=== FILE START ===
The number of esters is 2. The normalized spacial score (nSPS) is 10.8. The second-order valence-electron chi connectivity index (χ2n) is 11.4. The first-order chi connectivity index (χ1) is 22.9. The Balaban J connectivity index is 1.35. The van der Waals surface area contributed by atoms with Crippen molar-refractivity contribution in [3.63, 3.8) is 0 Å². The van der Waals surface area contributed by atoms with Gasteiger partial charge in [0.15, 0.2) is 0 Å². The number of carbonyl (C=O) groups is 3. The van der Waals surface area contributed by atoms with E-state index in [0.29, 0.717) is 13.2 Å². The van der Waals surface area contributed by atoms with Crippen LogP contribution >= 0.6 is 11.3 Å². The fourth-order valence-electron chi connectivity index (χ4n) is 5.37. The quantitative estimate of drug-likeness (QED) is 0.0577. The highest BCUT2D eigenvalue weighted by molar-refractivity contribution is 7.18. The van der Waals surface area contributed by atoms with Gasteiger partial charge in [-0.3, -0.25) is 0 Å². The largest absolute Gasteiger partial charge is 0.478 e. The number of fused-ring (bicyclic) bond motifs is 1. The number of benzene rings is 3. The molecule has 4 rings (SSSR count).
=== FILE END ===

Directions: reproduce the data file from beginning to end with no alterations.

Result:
The number of esters is 2. The normalized spacial score (nSPS) is 10.8. The second-order valence-electron chi connectivity index (χ2n) is 11.4. The first-order chi connectivity index (χ1) is 22.9. The Balaban J connectivity index is 1.35. The van der Waals surface area contributed by atoms with Crippen molar-refractivity contribution in [3.63, 3.8) is 0 Å². The van der Waals surface area contributed by atoms with Gasteiger partial charge in [0.15, 0.2) is 0 Å². The number of carbonyl (C=O) groups is 3. The van der Waals surface area contributed by atoms with E-state index in [0.29, 0.717) is 13.2 Å². The van der Waals surface area contributed by atoms with Crippen LogP contribution >= 0.6 is 11.3 Å². The fourth-order valence-electron chi connectivity index (χ4n) is 5.37. The quantitative estimate of drug-likeness (QED) is 0.0577. The highest BCUT2D eigenvalue weighted by molar-refractivity contribution is 7.18. The van der Waals surface area contributed by atoms with Gasteiger partial charge in [-0.3, -0.25) is 0 Å². The largest absolute Gasteiger partial charge is 0.478 e. The number of fused-ring (bicyclic) bond motifs is 1. The number of benzene rings is 3. The molecule has 4 rings (SSSR count).